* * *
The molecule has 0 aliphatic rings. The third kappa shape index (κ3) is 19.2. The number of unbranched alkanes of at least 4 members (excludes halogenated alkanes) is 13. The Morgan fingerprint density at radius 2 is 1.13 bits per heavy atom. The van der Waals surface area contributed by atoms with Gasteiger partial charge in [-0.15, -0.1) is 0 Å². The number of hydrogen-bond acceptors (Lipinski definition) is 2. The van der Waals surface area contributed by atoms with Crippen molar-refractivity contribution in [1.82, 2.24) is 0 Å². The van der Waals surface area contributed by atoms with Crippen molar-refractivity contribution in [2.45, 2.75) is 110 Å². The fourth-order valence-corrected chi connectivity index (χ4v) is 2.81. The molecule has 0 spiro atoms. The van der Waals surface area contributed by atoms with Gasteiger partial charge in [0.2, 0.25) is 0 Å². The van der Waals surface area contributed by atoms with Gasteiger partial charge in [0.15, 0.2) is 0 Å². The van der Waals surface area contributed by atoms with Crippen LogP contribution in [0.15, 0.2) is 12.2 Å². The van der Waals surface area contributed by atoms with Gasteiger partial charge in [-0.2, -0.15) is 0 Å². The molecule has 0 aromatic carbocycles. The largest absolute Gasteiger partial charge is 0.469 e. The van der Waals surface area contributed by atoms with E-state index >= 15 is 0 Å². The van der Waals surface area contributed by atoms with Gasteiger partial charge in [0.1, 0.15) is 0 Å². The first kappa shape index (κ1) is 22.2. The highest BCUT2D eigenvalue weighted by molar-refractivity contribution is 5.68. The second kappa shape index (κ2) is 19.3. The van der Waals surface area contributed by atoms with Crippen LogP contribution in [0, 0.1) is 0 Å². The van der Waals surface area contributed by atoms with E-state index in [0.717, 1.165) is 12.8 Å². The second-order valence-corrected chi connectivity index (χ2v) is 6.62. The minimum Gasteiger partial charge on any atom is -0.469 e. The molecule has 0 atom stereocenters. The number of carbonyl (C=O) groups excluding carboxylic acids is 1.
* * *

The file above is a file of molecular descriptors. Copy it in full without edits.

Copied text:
The molecule has 0 aliphatic rings. The third kappa shape index (κ3) is 19.2. The number of unbranched alkanes of at least 4 members (excludes halogenated alkanes) is 13. The Morgan fingerprint density at radius 2 is 1.13 bits per heavy atom. The van der Waals surface area contributed by atoms with Gasteiger partial charge in [-0.15, -0.1) is 0 Å². The number of hydrogen-bond acceptors (Lipinski definition) is 2. The van der Waals surface area contributed by atoms with Crippen molar-refractivity contribution in [1.82, 2.24) is 0 Å². The van der Waals surface area contributed by atoms with Crippen molar-refractivity contribution in [2.45, 2.75) is 110 Å². The fourth-order valence-corrected chi connectivity index (χ4v) is 2.81. The molecule has 0 spiro atoms. The van der Waals surface area contributed by atoms with Gasteiger partial charge in [0.2, 0.25) is 0 Å². The van der Waals surface area contributed by atoms with Gasteiger partial charge in [0.15, 0.2) is 0 Å². The van der Waals surface area contributed by atoms with Crippen LogP contribution in [0.15, 0.2) is 12.2 Å². The van der Waals surface area contributed by atoms with Gasteiger partial charge in [-0.2, -0.15) is 0 Å². The molecule has 0 aromatic carbocycles. The largest absolute Gasteiger partial charge is 0.469 e. The van der Waals surface area contributed by atoms with E-state index >= 15 is 0 Å². The van der Waals surface area contributed by atoms with Gasteiger partial charge in [0.1, 0.15) is 0 Å². The first kappa shape index (κ1) is 22.2. The highest BCUT2D eigenvalue weighted by molar-refractivity contribution is 5.68. The second kappa shape index (κ2) is 19.3. The van der Waals surface area contributed by atoms with Crippen LogP contribution in [0, 0.1) is 0 Å². The van der Waals surface area contributed by atoms with E-state index in [0.717, 1.165) is 12.8 Å². The second-order valence-corrected chi connectivity index (χ2v) is 6.62. The minimum Gasteiger partial charge on any atom is -0.469 e. The molecule has 0 atom stereocenters. The number of carbonyl (C=O) groups excluding carboxylic acids is 1.